08 April 2005

Hybrid Solar Eclipse 08APR05

Quote for the day:

Our sun is one of 100 billion stars in our galaxy. Our galaxy is one of billions of galaxies populating the universe. It would be the height of presumption to think that we are the only living things in that enormous immensity.”
(1912 – 1977)

Here it is a gorgeous morning in the Shuswap with a beautiful clear blue sky and perfect conditions for watching the solar eclipse that happens today. Too bad we don’t get to view it here in Canada. With any luck the sky will stay clear and the star watching will be excellent tonight as a consolation prize.

Off to the dentist (tooth broke) this morning – so with time limited, here is a short blurb on the unusual eclipse occurring today and an excellent website tutorial on the subject.

Solar eclipses are caused when Earth, the Moon and the Sun line up just right and the Moon casts it’s shadow on Earth. A Hybrid Eclipse is an eclipse, which is seen as annular by some parts of the Earth, and total by others (and also as a partial eclipse over a much larger area).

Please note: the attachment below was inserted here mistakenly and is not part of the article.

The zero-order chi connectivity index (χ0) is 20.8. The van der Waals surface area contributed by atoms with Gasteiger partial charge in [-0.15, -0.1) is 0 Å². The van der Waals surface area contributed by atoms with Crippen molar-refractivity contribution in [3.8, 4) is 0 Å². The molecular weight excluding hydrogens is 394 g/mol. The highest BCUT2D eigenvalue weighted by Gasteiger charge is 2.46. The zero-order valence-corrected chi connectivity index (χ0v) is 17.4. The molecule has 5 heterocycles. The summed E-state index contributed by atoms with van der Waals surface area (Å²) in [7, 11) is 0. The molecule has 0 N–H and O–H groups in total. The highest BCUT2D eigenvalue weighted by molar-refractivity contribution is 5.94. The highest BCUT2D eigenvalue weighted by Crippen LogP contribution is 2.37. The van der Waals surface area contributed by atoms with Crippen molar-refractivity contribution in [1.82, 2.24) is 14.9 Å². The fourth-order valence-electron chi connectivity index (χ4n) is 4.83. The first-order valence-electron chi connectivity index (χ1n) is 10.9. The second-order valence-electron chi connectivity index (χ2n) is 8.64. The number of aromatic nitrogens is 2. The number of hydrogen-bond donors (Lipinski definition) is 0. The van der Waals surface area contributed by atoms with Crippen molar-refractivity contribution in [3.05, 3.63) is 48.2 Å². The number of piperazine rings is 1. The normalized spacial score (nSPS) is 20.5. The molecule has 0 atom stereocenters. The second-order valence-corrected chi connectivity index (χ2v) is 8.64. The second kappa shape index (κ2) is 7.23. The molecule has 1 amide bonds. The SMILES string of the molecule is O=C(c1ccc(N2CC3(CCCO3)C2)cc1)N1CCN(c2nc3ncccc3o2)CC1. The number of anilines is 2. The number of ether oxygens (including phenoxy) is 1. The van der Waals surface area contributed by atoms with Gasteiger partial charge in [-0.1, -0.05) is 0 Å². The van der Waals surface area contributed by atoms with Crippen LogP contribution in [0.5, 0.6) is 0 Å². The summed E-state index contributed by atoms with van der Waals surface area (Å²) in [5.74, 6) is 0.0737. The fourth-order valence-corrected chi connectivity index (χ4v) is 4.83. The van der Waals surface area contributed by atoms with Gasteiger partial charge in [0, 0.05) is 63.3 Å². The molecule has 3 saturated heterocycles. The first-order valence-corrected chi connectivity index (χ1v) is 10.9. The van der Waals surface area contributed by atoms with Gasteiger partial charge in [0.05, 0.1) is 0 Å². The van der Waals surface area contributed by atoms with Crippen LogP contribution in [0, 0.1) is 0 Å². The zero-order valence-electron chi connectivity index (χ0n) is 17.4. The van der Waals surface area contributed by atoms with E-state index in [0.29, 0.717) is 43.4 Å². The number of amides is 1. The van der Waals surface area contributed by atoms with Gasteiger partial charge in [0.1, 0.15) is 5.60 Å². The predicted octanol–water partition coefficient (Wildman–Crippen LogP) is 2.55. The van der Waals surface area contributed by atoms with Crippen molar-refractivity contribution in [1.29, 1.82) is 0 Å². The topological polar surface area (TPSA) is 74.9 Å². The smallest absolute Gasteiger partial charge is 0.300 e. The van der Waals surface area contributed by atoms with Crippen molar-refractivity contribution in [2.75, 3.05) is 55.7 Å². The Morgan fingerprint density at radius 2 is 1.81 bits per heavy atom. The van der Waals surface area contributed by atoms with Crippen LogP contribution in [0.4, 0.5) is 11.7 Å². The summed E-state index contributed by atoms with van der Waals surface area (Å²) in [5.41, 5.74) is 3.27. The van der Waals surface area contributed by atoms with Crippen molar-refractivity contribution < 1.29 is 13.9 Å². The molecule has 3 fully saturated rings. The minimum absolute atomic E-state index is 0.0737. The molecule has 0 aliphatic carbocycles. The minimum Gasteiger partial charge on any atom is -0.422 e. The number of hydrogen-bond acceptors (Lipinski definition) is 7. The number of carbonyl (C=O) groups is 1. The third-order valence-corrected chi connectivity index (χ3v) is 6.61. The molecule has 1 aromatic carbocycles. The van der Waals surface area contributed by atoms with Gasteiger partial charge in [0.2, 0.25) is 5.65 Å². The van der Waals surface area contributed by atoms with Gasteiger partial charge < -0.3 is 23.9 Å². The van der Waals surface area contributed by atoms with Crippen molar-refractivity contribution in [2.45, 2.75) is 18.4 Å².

1. Friday, 8 April 2005 - hybrid solar eclipse - The track passes from south of New Zealand, northeast across the Pacific, through Central America and into South America.
2. The disks of the Sun and the Moon will appear to exactly coincide, setting up this unusual type of eclipse known as a hybrid.
3. The eclipse starts off as annular, with the Moon covering all but 8/10 of a percent of the Sun’s disk.
4. Ten minutes later 1,400 miles south of Tahiti the eclipse becomes total.
5. The greatest eclipse occurs over the ocean.
6. About 500 miles due north of the Galapagos Islands, the tip of the Moon’s shadow no longer reaches the Earth’s surface, and the Moon no longer completely covers the Sun so it morphs back into an annular eclipse.
7. Before the transition from annular to total and later, just after the transition from total back to annular, the eclipse will become something neither annular nor total: it will be a broken annular
8. As lunar mountains protrude onto the hairline-thin ring of the Sun, it will be seen not as an unbroken ring but an irregular, changing, sparkling sequence of arcs, beads and diamonds very briefly encircling the Moon: a "diamond necklace" effect! This is a spectacle that viewers in the Panama and Costa Rica might see.
9. The path then quickly slides across the base of the isthmus where Central joins to South America, then over the Gulf of Uraba and on into northern Colombia and central Venezuela before finally coming to an end.

Caution: Don't Look at the Sun without correct eye wear! Happy Sky Watching!

Illustration of a Solar Eclipse by SPACE.com Posted by Hello



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